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Advance Review: Moonshine #1

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By Brian Azzarello and Eduardo Risso

The wait is over! Fan-favorite collaborators Brian Azzarello and Eduardo Risso reunited for the first time since the conclusion of their original series 100 Bullets. One look at the first page of their latest effort and readers will feel right at home in both writing and art. From cover to cover this new book from Image Comics, Moonshine, is everything readers crave from these two creators, who are clearly still at the top of their game. Gritty dialogue, dark shadowy landscapes, guns and gangsters, are merely the elements of the trademark style these guys are known to provide. It’s more than just assembling the correct pieces, you also have to be able to curate them appropriately to make the story stand out, and that’s what Azzarello and Risso do so well. Even better, this particular series cranks the dial up a notch toward the supernatural, bringing an all-new flavor to their traditionally street crime approach to comic book storytelling.

It’s a period piece — “the year of our Lord, Nineteen Hundred and Twenty-Nine”– and takes place during a time when Federal agents made it a priority to actively pursue illegal stills and bootleggers. In Moonshine the friction between agents and criminals is packed with colorful vocabulary, action and character development. As mentioned, this is what fans love about Azzarello and Risso and it’s as good as ever. The panel arrangements are done so professionally that the pages are as legible as they are enjoyable. With heavy inks and moody color palettes, Risso creates scenery and costumes that bring the story to life in a believable environment, but it still feels like a comic book. That is a very good thing. Azzarello creates a layered story that feels planned out without coming across as overly structured. The considered approach here may be proof enough that all of the folks behind this book are motivated by more than just churning out some product in order to satisfy demand…they, seemingly, want to create within the medium and they enjoy doing it. Think of how easy it would be to sell a title with this kind of name recognition, then forget about that and take comfort in the fact that Azzarello and Risso are still challenging themselves creatively. And without sacrificing the things they do so well together already.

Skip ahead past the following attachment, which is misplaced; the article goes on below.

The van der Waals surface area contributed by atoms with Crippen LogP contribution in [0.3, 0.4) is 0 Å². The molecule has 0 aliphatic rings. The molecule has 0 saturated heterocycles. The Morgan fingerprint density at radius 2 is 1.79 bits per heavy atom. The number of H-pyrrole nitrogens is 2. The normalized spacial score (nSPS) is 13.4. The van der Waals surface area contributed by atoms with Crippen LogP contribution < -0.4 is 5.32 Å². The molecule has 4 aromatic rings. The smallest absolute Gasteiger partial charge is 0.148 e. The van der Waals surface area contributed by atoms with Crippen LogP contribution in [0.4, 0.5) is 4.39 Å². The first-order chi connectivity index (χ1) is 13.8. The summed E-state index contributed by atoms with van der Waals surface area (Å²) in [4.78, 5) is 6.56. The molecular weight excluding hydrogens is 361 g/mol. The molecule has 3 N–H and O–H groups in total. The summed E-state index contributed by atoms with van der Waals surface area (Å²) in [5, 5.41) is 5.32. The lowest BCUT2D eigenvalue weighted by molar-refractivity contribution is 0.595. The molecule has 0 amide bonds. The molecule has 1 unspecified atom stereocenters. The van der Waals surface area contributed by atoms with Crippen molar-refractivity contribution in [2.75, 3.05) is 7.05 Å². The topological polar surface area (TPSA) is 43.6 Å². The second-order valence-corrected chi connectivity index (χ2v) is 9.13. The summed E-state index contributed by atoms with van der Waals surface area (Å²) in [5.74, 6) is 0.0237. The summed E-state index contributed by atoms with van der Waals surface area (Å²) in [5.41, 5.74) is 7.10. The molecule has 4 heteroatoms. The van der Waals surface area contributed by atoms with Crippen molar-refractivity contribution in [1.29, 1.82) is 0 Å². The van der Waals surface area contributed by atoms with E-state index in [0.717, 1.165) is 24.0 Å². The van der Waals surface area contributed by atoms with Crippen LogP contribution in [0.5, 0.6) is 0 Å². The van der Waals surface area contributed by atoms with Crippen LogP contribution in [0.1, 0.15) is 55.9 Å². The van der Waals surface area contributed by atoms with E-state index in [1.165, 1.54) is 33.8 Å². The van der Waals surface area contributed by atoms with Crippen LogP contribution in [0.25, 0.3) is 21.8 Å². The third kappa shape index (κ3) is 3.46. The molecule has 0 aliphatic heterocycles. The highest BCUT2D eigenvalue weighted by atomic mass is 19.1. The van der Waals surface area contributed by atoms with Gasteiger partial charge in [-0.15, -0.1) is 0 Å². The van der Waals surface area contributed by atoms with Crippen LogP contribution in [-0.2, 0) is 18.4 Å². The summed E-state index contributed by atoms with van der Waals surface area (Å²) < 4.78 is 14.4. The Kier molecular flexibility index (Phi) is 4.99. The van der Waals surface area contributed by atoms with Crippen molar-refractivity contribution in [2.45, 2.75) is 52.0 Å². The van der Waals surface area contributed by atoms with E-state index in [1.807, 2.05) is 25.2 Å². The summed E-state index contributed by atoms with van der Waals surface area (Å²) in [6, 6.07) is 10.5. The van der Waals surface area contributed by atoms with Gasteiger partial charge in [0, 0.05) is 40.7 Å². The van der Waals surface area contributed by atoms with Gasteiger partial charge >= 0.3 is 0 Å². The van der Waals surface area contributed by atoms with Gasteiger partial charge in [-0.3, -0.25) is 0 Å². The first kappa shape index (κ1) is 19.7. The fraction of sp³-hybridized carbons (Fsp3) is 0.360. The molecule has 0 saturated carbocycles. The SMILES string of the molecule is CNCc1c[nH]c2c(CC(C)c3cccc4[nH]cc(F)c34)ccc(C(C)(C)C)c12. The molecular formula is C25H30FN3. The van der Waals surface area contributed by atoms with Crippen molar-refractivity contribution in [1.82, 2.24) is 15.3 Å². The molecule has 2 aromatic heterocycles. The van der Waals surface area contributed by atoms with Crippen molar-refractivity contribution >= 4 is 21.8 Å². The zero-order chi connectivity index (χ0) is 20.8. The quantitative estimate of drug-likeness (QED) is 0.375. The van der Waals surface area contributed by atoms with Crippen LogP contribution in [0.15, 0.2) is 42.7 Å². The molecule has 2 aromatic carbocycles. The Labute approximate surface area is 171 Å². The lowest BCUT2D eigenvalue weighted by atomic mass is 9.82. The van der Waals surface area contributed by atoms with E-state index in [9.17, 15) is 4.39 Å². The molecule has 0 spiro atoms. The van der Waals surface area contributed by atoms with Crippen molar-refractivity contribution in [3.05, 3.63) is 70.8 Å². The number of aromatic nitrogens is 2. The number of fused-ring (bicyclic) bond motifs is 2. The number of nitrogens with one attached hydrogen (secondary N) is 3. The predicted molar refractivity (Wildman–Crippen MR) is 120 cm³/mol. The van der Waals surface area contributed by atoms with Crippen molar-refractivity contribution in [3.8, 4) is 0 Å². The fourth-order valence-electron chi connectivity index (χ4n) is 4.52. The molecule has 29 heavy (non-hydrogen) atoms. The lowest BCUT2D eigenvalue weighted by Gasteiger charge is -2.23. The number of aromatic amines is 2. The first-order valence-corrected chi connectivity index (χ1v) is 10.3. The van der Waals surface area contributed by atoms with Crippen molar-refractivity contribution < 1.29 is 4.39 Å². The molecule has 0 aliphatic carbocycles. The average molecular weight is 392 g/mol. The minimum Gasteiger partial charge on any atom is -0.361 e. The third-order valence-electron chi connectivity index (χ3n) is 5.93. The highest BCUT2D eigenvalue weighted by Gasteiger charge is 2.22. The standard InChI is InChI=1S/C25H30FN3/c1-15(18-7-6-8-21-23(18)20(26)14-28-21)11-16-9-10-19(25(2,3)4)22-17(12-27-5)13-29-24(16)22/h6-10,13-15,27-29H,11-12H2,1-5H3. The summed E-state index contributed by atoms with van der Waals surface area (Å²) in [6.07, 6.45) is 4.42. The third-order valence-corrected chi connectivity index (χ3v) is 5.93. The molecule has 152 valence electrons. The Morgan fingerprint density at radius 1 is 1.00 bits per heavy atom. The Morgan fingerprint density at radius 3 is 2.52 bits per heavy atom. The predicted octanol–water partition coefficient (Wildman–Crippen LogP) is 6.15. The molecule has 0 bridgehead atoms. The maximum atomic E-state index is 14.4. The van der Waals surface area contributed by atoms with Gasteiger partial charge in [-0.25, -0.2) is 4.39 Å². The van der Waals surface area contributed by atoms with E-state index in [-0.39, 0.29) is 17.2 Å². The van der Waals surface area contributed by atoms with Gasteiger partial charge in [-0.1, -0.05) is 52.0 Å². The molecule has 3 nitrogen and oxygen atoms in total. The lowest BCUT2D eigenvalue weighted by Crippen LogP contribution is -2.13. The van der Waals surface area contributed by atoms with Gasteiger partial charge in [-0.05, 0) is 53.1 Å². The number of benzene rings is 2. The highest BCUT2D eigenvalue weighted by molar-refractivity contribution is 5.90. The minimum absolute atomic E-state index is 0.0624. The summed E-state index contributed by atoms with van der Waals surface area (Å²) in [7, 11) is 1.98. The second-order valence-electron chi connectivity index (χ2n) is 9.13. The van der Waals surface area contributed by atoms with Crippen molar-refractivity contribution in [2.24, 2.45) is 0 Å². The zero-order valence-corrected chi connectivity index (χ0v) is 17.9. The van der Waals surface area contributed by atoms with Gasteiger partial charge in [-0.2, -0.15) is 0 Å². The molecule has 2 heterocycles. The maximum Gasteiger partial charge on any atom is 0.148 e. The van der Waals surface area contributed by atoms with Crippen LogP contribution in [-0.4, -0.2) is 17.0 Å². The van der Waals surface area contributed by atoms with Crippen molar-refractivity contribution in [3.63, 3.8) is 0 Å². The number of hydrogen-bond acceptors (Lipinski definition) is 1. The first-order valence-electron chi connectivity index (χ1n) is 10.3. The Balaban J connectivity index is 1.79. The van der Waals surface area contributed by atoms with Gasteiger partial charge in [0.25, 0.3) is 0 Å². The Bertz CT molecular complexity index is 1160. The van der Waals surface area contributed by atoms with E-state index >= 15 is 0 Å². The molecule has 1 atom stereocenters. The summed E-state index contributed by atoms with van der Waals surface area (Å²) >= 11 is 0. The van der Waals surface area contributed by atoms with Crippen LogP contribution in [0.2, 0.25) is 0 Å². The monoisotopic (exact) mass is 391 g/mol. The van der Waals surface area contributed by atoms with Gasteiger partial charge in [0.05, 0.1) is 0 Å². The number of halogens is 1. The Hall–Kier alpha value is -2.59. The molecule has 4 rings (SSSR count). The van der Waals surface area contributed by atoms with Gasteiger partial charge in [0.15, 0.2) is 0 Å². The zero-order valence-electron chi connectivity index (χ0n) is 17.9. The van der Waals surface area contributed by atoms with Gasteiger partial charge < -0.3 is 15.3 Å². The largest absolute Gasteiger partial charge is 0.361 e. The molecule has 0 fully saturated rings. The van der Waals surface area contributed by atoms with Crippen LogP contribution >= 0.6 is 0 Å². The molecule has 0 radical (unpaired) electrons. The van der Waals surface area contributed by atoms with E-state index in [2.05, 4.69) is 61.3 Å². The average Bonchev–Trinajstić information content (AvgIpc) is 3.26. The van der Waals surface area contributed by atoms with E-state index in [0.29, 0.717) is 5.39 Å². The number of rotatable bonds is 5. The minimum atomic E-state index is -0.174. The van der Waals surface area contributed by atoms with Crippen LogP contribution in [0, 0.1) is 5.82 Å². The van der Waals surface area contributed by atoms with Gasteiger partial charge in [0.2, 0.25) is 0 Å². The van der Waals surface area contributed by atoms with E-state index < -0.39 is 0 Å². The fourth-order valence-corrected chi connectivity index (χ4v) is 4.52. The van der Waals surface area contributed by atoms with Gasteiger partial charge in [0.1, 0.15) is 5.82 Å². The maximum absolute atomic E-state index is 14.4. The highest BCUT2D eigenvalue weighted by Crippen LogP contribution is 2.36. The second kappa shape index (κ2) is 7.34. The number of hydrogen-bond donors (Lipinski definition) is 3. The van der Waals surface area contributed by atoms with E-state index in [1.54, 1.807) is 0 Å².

The story is moody and dark, and there’s no shortage of bloody dismemberment, but that’s all you should know going into it. You’ll wish it wasn’t over so quickly, but that’s not because there’s a lack of substance. In fact the world crafted in Moonshine, even in the just one issue, is so well-rounded you might mistake it for an adaptation of real life events…right up to the aforementioned supernatural bits, and then you remember it’s a good ol’ comic book. Moonshine packs a punch and is no doubt determined to deliver more of the goods with future installments. Powerful drama and shocking horror are woven together into a great premise and an even better story. It’s a good time to be a comic book fan as it is, but then a thing like this book comes along and you can’t help but be grateful. Fans of 100 Bullets are sure to rejoice, but if you need more convincing then just grab this first issue and see for yourself what you might’ve missed.

Moonshine #1 will be released on October 5th from Image Comics

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